What “progress” since Brundtland?

The sustainable development desired by the Brundtland Commission in 1987 called for a paradigm shift. If a paradigm shift has occurred in the world, it is certainly not the one described in “Our Common Future” (18).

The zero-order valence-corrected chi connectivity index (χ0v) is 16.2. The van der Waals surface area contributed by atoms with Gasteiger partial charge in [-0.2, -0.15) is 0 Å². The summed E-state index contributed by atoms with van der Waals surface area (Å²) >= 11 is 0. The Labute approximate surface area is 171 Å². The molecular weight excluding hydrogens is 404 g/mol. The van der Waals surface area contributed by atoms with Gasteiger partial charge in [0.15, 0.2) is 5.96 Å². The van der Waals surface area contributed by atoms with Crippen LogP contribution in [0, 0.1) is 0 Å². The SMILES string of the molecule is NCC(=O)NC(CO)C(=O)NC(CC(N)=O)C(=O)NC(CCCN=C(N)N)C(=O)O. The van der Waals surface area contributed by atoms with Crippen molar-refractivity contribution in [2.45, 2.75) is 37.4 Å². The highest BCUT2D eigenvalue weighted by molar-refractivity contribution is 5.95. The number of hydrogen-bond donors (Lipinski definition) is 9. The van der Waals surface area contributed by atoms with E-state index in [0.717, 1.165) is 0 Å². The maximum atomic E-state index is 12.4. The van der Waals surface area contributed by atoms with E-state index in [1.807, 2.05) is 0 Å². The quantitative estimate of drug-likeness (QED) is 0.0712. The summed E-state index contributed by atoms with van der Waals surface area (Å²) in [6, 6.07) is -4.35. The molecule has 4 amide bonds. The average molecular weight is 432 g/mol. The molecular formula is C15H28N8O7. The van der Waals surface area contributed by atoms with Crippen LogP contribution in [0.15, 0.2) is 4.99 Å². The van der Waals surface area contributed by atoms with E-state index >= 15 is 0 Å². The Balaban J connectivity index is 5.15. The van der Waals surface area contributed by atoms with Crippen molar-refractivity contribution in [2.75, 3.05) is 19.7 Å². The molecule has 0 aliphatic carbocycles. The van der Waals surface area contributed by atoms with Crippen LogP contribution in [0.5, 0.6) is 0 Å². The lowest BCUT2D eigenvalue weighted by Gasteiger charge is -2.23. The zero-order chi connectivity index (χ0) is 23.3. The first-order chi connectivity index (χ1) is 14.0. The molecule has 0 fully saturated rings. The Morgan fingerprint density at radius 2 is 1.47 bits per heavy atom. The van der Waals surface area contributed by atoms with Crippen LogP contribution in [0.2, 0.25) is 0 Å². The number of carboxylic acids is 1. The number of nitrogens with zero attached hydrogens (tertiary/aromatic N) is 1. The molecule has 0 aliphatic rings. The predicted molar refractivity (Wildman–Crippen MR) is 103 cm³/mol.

Much progress has been made since the publication of the Brundtland Report. We have significantly reduced the number of people living in extreme poverty, more people have access to safe drinking water, fewer children die in early childhood and fewer mothers die during childbirth (19). Despite the fact that some countries are experiencing unprecedented levels of prosperity, this prosperity is only apparent. The plundering of natural resources and the degradation of the environment continue unabated, climate change threatens more than ever the most vulnerable people and ecosystems, and the planet’s carrying capacity is about to be exceeded (20, 21). The gap between rich and poor is steadily widening (22), food insecurity (23) and indebtedness (24) are advancing, democracy is on the wane and unique thinking is invading the media (25). And, worrying statistics illustrating the degradation of living conditions, in 40 years the number of sperm produced by men has fallen by nearly 60% in rich countries (26), the number of obese children and adolescents has been multiplied by 10 (27), and wild vertebrate populations decreased by 58% (28).